Wrigley Field Headlining Illinois Sports Betting & Gambling Expansions

Written By Derek Helling on June 18, 2019
Illinois sports betting at Wrigley Field

A bill to expand gambling in the Land of Lincoln awaits Illinois Gov. J.B. Pritzker’s signature. In anticipation of that, interested parties like the Chicago Cubs are making moves.

Chicago soon to see more gambling

The bill is SB 690, and it’s a win for the gambling industry in the city of Chicago.

Gov. Pritzker received the bill on June 5 and indicated he will sign it.

The bill allows venues that host sporting events that have a seating capacity of at least 17,000 to offer sports betting to patrons. The Chicago Cubs are reportedly interested in doing so at Wrigley Field.

The Chicago area will also host a new “mega-casino.” The bill approves 4,000 gaming positions at that facility. A third of the tax revenue will go to the city.

Gambling expansion elsewhere in Illinois

Additionally, the bill green lights the construction of five other casinos in other parts of the state like Rockford and Waukegan. Airports and racetracks can also now offer slot machine gambling.

Existing casinos can expand their gaming positions from 1,200 to 2,000 if desired.

There are some interested parties left out of the expansion, however.

College sports excluded

Ryan Field at Northwestern University has enough seats to be able to offer sports betting. It won’t be able to get a license, however.

The bill bans betting on any Illinois school sports. That includes Bradley, Northwestern and the University of Illinois.

The biggest question many Illinois residents may have is whether they can place bets on their mobile devices. That depends on what sportsbooks bettors want to use.

DraftKings and FanDuel put in ‘penalty box’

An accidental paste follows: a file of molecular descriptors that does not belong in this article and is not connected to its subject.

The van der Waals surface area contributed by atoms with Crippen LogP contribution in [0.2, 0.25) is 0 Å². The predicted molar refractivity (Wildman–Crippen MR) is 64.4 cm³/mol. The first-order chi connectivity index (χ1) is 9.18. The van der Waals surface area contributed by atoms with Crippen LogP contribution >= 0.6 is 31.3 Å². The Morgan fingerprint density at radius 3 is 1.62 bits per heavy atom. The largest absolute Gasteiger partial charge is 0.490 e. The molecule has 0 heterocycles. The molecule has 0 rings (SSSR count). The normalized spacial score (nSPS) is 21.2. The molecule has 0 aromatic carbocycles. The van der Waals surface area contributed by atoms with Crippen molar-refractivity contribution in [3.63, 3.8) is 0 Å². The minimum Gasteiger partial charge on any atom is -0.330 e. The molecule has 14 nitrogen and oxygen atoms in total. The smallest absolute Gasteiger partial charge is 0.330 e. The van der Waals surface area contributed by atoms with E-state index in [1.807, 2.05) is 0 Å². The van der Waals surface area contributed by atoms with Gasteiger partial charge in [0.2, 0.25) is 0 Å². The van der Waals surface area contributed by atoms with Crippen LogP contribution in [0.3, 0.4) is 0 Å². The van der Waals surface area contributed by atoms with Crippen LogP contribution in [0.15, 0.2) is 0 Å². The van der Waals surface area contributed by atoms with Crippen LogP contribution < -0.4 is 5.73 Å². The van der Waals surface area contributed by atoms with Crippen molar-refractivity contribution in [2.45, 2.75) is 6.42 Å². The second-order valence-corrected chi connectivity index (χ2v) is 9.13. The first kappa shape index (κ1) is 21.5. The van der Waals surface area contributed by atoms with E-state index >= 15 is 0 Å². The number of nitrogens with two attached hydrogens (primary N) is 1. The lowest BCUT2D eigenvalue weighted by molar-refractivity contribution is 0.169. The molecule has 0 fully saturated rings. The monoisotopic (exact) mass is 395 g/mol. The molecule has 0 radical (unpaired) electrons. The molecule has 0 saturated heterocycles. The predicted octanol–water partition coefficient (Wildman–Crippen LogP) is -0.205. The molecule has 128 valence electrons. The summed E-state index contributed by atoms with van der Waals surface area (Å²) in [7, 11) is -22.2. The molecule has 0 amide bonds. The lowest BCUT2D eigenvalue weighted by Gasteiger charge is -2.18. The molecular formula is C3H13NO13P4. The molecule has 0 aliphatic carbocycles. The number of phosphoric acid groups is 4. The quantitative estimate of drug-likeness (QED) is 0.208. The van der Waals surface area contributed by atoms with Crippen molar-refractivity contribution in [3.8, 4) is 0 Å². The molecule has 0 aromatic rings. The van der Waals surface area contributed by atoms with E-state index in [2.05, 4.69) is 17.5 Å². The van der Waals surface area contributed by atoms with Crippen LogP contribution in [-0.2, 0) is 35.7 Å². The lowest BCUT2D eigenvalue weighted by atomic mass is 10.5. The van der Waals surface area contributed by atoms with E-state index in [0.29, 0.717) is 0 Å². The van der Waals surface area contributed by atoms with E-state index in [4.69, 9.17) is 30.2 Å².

Sportsbooks that operate in land-based facilities can immediately roll out mobile betting platforms once the bill becomes law. That means casinos and companies they partner with can offer mobile sports betting soon.

Before placing those bets on their devices, however, bettors will have to register with the sportsbook in person. Sportsbook operators that exist only on the internet will have to wait.

Online-only sportsbooks, such as DraftKings and FanDuel, can’t operate in the state for 18 months after the bill’s passage.

Drama over the online-only waiting period

Critics say the provision was included to give casino owners like Neil Bluhm an advantage. Others like state Sen. Napoleon Harris said it’s a “bad actor” punishment for DraftKings and FanDuel.

DraftKings and FanDuel fought that provision in the bill with an ad campaign. After the bill’s passage, DraftKings CEO Jason Robbins criticized the bill.

The state’s attorney general issued an opinion about DraftKings’ and FanDuel’s fantasy sports games in 2015. The opinion declared such games illegal gambling.

Despite that, DraftKings and FanDuel continued to accept entries from Illinois residents. As a result, lawmakers sought this provision to penalize both companies.

Gambling taxes and fees

The motivation to make DraftKings and FanDuel wait is complicated. The drive for the state to expand gambling is simple, however.

An estimated $410 million in new gambling taxes is what the state hopes to receive on an annual basis. That may be too optimistic long-term, but an initial jump in revenue is more certain.

Facilities that want to open sportsbooks will have to pay $10 million for a license. If those operators also want to offer mobile bets, that will cost another $20 million.

After the licenses are awarded, the state will have a better idea of how much new revenue expanded gambling will actually produce. SB 690 should alter the landscape of gambling in Illinois dramatically.

What used to be unthinkable, placing a bet between innings at Wrigley Field, may become a reality when the Chicago Cubs open the 2020 season.

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Derek Helling

Derek Helling is a lead writer for PlayUSA and the manager of BetHer. He is a 2013 graduate of the University of Iowa and covers the intersections of sports with business and the law.

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